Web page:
Towards the end of my semester in Washington D.C. as a newspaper intern, I went to see some Matisse cutouts in the National Gallery of Art. A friend had mentioned how amazing they were, and I was pretty curious. It was my habit to visit a museum every sunday afternoon.
For some reason I had this idea the phrase “paper cutout” referred to small doll-like figures. I guess I assumed they would be abstract-ish (I had a decent notion of what Matisse did as a painter). But nothing really prepared me for what the cutouts are actually about.
They were being shown in the “tower” at the National Gallery. The thing about the tower, is it’s designed to reveal a real big room all at once. You enter via a medium sized stair-case that twists around so you don’t see any of the room until you are in it. One minute you are in a blank grey stairway and the next you are in the presence of Matisse’s rainbow colored giants. The cutouts are huge and bright. They are maybe twenty feet tall. Some of them taller than that. They cover huge portions of huge walls. I was literally speechless (and very thankful for the padded bench in the center of the room).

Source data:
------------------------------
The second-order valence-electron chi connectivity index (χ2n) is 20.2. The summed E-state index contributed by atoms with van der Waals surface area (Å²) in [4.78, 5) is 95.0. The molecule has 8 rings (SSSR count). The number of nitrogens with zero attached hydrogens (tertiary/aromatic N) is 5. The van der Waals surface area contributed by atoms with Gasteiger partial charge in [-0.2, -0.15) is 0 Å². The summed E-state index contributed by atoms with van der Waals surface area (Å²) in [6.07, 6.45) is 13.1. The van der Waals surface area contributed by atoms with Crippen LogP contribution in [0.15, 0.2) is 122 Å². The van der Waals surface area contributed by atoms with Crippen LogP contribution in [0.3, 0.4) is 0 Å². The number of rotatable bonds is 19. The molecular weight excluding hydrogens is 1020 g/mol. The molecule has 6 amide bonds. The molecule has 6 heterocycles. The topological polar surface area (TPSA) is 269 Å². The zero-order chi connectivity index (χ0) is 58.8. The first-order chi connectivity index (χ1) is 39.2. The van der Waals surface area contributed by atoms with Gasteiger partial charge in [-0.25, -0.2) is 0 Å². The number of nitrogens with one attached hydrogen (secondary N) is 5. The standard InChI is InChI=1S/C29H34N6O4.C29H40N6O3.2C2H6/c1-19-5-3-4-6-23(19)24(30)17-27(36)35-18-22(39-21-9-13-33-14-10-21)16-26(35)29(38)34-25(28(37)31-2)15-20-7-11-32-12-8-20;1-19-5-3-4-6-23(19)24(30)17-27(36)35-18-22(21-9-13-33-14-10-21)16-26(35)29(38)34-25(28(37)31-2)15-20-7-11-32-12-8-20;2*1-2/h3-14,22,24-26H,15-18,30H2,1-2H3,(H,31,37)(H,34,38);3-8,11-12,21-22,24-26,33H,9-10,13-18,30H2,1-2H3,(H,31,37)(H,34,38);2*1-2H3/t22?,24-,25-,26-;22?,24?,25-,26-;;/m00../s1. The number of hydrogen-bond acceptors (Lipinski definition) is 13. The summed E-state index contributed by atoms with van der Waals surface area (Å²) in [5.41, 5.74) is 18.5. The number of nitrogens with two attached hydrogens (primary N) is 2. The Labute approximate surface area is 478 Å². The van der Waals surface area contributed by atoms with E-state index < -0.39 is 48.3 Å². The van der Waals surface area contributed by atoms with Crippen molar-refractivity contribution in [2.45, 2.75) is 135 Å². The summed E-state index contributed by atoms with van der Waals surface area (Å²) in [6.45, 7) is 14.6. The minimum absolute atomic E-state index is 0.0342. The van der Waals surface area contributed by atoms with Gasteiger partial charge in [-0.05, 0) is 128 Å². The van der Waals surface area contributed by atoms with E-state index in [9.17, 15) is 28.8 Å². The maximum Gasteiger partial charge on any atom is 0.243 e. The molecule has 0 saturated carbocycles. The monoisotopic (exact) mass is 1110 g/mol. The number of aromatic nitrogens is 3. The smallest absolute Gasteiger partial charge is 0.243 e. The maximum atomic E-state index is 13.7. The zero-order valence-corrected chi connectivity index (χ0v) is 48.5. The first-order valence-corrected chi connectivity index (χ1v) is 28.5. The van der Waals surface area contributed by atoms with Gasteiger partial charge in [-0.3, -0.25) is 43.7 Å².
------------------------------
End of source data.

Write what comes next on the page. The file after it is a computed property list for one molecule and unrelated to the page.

I think, at the time, I unfortunately tried to over intellectualize the experience. I tried hard to find symbolism and metaphor in the oversized flowers and anthropomorphic figures. I was a little frustrated that i couldn’t “get it.”
What I did “get” was how totally delightful the cutouts are. There is a wonderfully cartoonish feel to them. The Brightly colored figures of flowers, people and animals seem to wriggle and dance around the room. The sheer immensity of the whole thing transports you utterly into its world.
Matisse made the cutouts after a bout with cancer. They were one final burst of creative energy. He was a bedridden old man, but he created an ultra-vibrant universe on the walls with a pair of scissors. He once said “Only what I created after the illness constitutes my real self: free, liberated.”
It’s too bad I got caught up in meaning that day. That’s an amateurish mistake. I hope to go back sometime. I’ll go sit on that padded bench and let Matisse just sweep me up.